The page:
Russia Hosts Taliban for talks in Moscow, Seeks to Assert its Influence on Central Asia

These talks are the Taliban’s most significant international engagement after taking control of Kabul in August.

Russia hosts the Taliban leaders for talks in Moscow on Wednesday. The talks will draw officials from 10 countries, including Pakistan and China. These talks are the Taliban’s most significant international engagement after taking control of Kabul in August.

The talks come after Russian President Vladimir Putin cautioned last week that IS fighters are gaining a foothold in war-torn Afghanistan to spread chaos and unrest in former Soviet republics, bordering Russia.

Russia takes its sovereignty very seriously, and Putin has directed his foreign minister, Sergei Lavrov, an experienced campaigner, and his close aide, to address the gathering.

The Taliban side will be led by the regime’s Deputy Prime Minister Abdul Salam Hanafi, a senior and authoritative figure in the Taliban setup. He also led talks with the EU and US last week.

Moscow said on Tuesday that it aims to consolidate the world’s efforts to prevent a humanitarian crisis in Afghanistan. It also highlighted that formation of an inclusive government in Afghanistan was also on the meeting’s agenda, followed by an expected joint statement after the talks.

Moscow and the Taliban have held talks quite a few times in recent years.

Brussels has also pledged one billion euros ($1.2 billion) aid to help avoid the humanitarian crisis in Afghanistan.

Russian Concerns

Russian ConcernsApart from IS factor, Russia is also concerned about the drug trade from Afghanistan. Russian President Vladimir Putin highlighted that some 2,000 IS fighters have converged in northern Afghanistan. He added that their leaders planned to send them to neighboring Central Asian states, disguised as refugees. Russia has conducted military drills alongside ex-Soviet countries neighboring Afghanistan to showcase its military might.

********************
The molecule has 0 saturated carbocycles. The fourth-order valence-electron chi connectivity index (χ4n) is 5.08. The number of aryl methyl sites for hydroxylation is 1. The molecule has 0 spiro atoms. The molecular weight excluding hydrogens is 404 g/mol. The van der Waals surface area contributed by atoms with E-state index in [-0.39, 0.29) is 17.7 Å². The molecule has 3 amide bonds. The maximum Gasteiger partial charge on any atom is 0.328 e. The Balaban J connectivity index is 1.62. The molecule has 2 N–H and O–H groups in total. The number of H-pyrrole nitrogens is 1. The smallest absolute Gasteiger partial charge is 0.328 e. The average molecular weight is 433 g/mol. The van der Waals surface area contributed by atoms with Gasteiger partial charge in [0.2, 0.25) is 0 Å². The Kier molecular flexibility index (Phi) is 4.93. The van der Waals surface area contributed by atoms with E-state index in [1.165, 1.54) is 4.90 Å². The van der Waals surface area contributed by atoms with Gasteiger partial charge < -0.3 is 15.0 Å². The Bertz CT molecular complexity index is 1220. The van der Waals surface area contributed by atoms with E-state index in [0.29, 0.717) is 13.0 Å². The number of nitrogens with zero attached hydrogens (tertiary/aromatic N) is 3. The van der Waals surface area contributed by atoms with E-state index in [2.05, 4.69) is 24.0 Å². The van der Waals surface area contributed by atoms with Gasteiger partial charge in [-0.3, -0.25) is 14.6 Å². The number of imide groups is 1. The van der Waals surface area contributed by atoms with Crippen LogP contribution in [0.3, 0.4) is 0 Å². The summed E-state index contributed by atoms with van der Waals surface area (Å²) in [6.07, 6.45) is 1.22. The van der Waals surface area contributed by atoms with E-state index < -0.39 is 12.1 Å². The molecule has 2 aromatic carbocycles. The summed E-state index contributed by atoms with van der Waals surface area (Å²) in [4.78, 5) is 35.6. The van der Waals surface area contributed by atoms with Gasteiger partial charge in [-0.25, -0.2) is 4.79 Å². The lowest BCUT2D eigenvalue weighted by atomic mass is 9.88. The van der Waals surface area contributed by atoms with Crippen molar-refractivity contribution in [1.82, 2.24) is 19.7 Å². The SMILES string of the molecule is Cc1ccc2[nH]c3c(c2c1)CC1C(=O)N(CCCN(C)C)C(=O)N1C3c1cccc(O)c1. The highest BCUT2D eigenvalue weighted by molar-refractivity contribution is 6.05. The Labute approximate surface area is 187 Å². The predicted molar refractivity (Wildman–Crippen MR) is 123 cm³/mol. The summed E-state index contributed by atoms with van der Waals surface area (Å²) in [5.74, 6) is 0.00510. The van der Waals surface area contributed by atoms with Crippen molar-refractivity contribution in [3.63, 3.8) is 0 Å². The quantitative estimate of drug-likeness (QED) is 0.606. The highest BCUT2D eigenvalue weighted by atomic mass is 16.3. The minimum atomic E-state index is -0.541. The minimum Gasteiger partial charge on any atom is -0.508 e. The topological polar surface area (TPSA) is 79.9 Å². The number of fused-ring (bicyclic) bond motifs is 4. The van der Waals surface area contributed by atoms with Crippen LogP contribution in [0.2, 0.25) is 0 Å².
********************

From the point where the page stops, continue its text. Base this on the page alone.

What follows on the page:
Lavrov also warned that drug trafficking from Afghanistan is on the rise and has reached unprecedented levels. Russia and central Asian states share this concern.

Russia is clear on its stance that holding talks does not mean that Russia is moving towards formal recognition of the Taliban regime. “The official recognition is not being discussed, and that has been stated publicly,” Lavrov said but accepted that Russia is in contact with the Taliban, like other countries in the region. He added that dialogue is necessary for maintaining stability in the region.

Russian fears and concerns originate from the 1980s when it fought a decade-long war in Afghanistan, resulting in the death of two million Afghans and more than 14,000 Soviet troops.

Muhammad Hammad Rafique

I'm senior journalist at ThePost newspaper and I've massive experience in journalism, I've done my graduation in mass communication and I've a deep connection with news reporting.

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